Perez countered, saying that one of his “strongest supporters” is “my good friend Keith Ellison,” a former Congressional Black Caucus member. “When I got to be DNC chair, we didn’t have the White House. We didn’t have the Senate and we didn’t have the House,” Perez offered. “Now we have the White House, the Senate and the House.”
Former U.S. Education Secretary John King accused Moore of serving on the board of a “predatory for-profit college that was taking advantage of students.”
Moore said as a board member at American Public Education, which included American Military University, he was not aware of an investigation by the state of Massachusetts for predatory lending practices. The investigation started in 2017 and he left the board at the end of that year.
“The reason and the focus that I had there was in ensuring that our veterans would get access to education,” Moore said.
The school subsequently reached a settlement to pay a $270,000 fine to the state in August 2018.
King said the system he helped the Obama administration set up to cancel debt for students who attended colleges with predatory lending practices, is once again operating under the Biden administration.
Franchot was accused of rewriting history with regard to the Blueprint for Maryland’s Future, a landmark education funding initiative approved by the General Assembly in 2021. During legislative debates, Franchot spoke against the proposal, particularly its multi-billion-dollar price tag, which flowed from recommendations put forward by the Commission on Innovation and Excellence in Education, chaired by former University System of Maryland chancellor William “Brit” Kirwan.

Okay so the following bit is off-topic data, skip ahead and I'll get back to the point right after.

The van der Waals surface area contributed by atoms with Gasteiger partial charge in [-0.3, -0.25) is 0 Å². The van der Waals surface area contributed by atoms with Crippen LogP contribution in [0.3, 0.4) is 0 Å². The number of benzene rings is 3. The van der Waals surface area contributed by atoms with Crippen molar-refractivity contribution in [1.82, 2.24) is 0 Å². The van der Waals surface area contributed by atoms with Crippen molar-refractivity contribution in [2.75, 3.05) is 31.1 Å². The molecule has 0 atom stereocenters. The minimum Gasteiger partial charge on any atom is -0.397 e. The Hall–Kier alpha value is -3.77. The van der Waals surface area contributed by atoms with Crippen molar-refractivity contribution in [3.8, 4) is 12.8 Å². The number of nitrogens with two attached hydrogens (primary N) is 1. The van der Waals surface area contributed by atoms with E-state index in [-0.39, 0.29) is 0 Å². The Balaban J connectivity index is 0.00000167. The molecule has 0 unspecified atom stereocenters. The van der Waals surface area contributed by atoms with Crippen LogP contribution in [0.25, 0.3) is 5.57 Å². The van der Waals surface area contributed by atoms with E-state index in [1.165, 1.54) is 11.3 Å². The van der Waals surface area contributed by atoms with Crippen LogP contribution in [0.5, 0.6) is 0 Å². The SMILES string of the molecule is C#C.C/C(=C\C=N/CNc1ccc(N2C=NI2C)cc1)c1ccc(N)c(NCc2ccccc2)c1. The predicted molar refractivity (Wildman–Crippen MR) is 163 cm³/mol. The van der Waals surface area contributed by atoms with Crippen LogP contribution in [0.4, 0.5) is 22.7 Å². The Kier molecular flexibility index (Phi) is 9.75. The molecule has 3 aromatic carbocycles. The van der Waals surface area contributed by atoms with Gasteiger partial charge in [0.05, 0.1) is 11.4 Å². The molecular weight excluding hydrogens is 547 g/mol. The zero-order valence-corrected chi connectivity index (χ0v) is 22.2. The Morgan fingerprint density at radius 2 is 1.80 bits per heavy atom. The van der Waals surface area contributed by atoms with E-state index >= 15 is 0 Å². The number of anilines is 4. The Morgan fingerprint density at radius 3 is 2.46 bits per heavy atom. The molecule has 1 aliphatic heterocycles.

“I support the Kirwan plan. I’m going to implement it,” he said, making no mention of his prior opposition to it. “We’re going to do things like putting the money into where the kids and the teachers can actually benefit from it.” He told reporters after the debate that his early comments reflected concerns about the Blueprint’s cost, concerns he still has.
Perez chided Franchot for his apparent reversal. “Budgets are moral documents,” he said. “They reflect the views of an individual and the values of a community.”
The candidates make their case to voters
With the primary now just seven weeks away and polls showing that large numbers of likely voters in both parties remain undecided, the candidates also used the debate to appeal directly to the electorate.
While they have debated numerous times across Maryland, the MPT forum provided an unusual opportunity for voters to see the candidates without leaving home.
Former prosecutor and state Attorney General Doug Gansler sought to distinguish himself as “the only pro-business, pro-law enforcement candidate” in the field.
“This election is about crime and criminal justice,” he said. He claimed to be the only candidate with relevant experience, and he reiterated his pledge to hire 1,000 new police officers and to restore security personnel to every Maryland school.
Perez stressed his experience in local government, as state labor secretary and in the Obama cabinet, and he touted his endorsement from the Washington Post.
Franchot said he would have “zero tolerance for repeat violent offenders” and would work to keep them “off the streets.” He called for a reinstitution of “community policing.” He also pledged to open community health clinics within a short walk or drive for every Marylander.